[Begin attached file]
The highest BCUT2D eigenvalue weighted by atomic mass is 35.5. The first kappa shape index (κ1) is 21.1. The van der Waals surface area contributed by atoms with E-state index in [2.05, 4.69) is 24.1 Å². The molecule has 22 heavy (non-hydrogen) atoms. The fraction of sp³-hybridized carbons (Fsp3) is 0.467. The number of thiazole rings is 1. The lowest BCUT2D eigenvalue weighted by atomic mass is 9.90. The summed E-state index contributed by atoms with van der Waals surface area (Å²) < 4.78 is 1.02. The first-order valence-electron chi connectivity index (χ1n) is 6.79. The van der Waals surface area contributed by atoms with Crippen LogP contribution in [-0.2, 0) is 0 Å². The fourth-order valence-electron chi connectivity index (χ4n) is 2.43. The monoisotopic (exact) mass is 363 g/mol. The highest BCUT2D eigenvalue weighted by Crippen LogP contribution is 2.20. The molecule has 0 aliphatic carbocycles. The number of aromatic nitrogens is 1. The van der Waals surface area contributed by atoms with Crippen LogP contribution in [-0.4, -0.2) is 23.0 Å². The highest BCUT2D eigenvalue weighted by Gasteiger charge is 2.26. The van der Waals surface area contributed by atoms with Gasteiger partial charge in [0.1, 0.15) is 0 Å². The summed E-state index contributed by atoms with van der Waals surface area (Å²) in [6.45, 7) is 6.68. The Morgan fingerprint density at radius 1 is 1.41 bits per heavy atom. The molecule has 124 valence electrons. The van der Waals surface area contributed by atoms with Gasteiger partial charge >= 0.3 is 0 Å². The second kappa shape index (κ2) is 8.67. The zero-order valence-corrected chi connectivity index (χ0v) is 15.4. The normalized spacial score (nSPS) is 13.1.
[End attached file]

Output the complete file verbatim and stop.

The highest BCUT2D eigenvalue weighted by atomic mass is 35.5. The first kappa shape index (κ1) is 21.1. The van der Waals surface area contributed by atoms with E-state index in [2.05, 4.69) is 24.1 Å². The molecule has 22 heavy (non-hydrogen) atoms. The fraction of sp³-hybridized carbons (Fsp3) is 0.467. The number of thiazole rings is 1. The lowest BCUT2D eigenvalue weighted by atomic mass is 9.90. The summed E-state index contributed by atoms with van der Waals surface area (Å²) < 4.78 is 1.02. The first-order valence-electron chi connectivity index (χ1n) is 6.79. The van der Waals surface area contributed by atoms with Crippen LogP contribution in [-0.2, 0) is 0 Å². The fourth-order valence-electron chi connectivity index (χ4n) is 2.43. The monoisotopic (exact) mass is 363 g/mol. The highest BCUT2D eigenvalue weighted by Crippen LogP contribution is 2.20. The molecule has 0 aliphatic carbocycles. The number of aromatic nitrogens is 1. The van der Waals surface area contributed by atoms with Crippen LogP contribution in [-0.4, -0.2) is 23.0 Å². The highest BCUT2D eigenvalue weighted by Gasteiger charge is 2.26. The van der Waals surface area contributed by atoms with Gasteiger partial charge in [0.1, 0.15) is 0 Å². The summed E-state index contributed by atoms with van der Waals surface area (Å²) in [6.45, 7) is 6.68. The Morgan fingerprint density at radius 1 is 1.41 bits per heavy atom. The molecule has 124 valence electrons. The van der Waals surface area contributed by atoms with Gasteiger partial charge >= 0.3 is 0 Å². The second kappa shape index (κ2) is 8.67. The zero-order valence-corrected chi connectivity index (χ0v) is 15.4. The normalized spacial score (nSPS) is 13.1.